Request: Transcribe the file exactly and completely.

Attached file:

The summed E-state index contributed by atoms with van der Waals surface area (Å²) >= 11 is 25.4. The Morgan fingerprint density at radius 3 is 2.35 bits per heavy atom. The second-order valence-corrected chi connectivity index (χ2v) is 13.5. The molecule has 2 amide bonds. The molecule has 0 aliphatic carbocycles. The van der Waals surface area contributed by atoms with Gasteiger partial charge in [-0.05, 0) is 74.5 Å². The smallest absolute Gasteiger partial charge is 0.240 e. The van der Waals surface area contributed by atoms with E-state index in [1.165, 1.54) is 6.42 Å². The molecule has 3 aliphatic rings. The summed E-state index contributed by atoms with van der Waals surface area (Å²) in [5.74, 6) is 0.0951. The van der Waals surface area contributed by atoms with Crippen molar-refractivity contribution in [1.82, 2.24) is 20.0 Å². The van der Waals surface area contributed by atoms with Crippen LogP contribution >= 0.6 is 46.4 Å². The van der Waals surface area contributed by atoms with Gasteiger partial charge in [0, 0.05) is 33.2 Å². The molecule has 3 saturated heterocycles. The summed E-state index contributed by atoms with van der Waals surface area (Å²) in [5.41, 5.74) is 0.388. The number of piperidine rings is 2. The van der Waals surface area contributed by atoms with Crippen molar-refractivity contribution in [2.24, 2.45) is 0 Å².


The summed E-state index contributed by atoms with van der Waals surface area (Å²) >= 11 is 25.4. The Morgan fingerprint density at radius 3 is 2.35 bits per heavy atom. The second-order valence-corrected chi connectivity index (χ2v) is 13.5. The molecule has 2 amide bonds. The molecule has 0 aliphatic carbocycles. The van der Waals surface area contributed by atoms with Gasteiger partial charge in [-0.05, 0) is 74.5 Å². The smallest absolute Gasteiger partial charge is 0.240 e. The van der Waals surface area contributed by atoms with E-state index in [1.165, 1.54) is 6.42 Å². The molecule has 3 aliphatic rings. The summed E-state index contributed by atoms with van der Waals surface area (Å²) in [5.74, 6) is 0.0951. The van der Waals surface area contributed by atoms with Crippen molar-refractivity contribution in [1.82, 2.24) is 20.0 Å². The van der Waals surface area contributed by atoms with Crippen LogP contribution >= 0.6 is 46.4 Å². The van der Waals surface area contributed by atoms with Gasteiger partial charge in [0, 0.05) is 33.2 Å². The molecule has 3 saturated heterocycles. The summed E-state index contributed by atoms with van der Waals surface area (Å²) in [5.41, 5.74) is 0.388. The number of piperidine rings is 2. The van der Waals surface area contributed by atoms with Crippen molar-refractivity contribution in [2.24, 2.45) is 0 Å².